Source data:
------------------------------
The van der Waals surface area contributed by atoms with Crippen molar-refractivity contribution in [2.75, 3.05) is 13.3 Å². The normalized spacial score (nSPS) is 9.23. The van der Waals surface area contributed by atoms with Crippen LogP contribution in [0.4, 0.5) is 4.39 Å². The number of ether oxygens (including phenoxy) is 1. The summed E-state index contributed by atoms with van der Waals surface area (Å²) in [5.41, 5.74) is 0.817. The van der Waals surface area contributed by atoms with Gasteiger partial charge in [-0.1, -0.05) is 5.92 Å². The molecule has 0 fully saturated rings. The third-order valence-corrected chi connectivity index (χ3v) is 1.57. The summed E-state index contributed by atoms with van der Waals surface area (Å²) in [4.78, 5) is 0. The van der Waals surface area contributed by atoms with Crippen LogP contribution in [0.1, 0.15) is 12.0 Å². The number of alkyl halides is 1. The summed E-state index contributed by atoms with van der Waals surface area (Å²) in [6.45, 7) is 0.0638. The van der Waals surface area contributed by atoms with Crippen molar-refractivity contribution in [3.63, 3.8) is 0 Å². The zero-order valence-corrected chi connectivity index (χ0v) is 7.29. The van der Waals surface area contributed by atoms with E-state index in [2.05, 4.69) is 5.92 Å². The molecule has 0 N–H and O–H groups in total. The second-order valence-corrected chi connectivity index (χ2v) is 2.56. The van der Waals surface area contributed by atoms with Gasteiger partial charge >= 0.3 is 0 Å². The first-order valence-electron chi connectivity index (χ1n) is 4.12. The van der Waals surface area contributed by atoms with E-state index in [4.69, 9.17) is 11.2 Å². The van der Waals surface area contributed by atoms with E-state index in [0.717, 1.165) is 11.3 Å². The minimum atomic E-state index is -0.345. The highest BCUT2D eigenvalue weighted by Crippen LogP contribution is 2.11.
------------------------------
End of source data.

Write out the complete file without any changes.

The van der Waals surface area contributed by atoms with Crippen molar-refractivity contribution in [2.75, 3.05) is 13.3 Å². The normalized spacial score (nSPS) is 9.23. The van der Waals surface area contributed by atoms with Crippen LogP contribution in [0.4, 0.5) is 4.39 Å². The number of ether oxygens (including phenoxy) is 1. The summed E-state index contributed by atoms with van der Waals surface area (Å²) in [5.41, 5.74) is 0.817. The van der Waals surface area contributed by atoms with Gasteiger partial charge in [-0.1, -0.05) is 5.92 Å². The molecule has 0 fully saturated rings. The third-order valence-corrected chi connectivity index (χ3v) is 1.57. The summed E-state index contributed by atoms with van der Waals surface area (Å²) in [4.78, 5) is 0. The van der Waals surface area contributed by atoms with Crippen LogP contribution in [0.1, 0.15) is 12.0 Å². The number of alkyl halides is 1. The summed E-state index contributed by atoms with van der Waals surface area (Å²) in [6.45, 7) is 0.0638. The van der Waals surface area contributed by atoms with Crippen molar-refractivity contribution in [3.63, 3.8) is 0 Å². The zero-order valence-corrected chi connectivity index (χ0v) is 7.29. The van der Waals surface area contributed by atoms with E-state index in [2.05, 4.69) is 5.92 Å². The molecule has 0 N–H and O–H groups in total. The second-order valence-corrected chi connectivity index (χ2v) is 2.56. The van der Waals surface area contributed by atoms with Gasteiger partial charge >= 0.3 is 0 Å². The first-order valence-electron chi connectivity index (χ1n) is 4.12. The van der Waals surface area contributed by atoms with E-state index in [4.69, 9.17) is 11.2 Å². The van der Waals surface area contributed by atoms with E-state index in [0.717, 1.165) is 11.3 Å². The minimum atomic E-state index is -0.345. The highest BCUT2D eigenvalue weighted by Crippen LogP contribution is 2.11.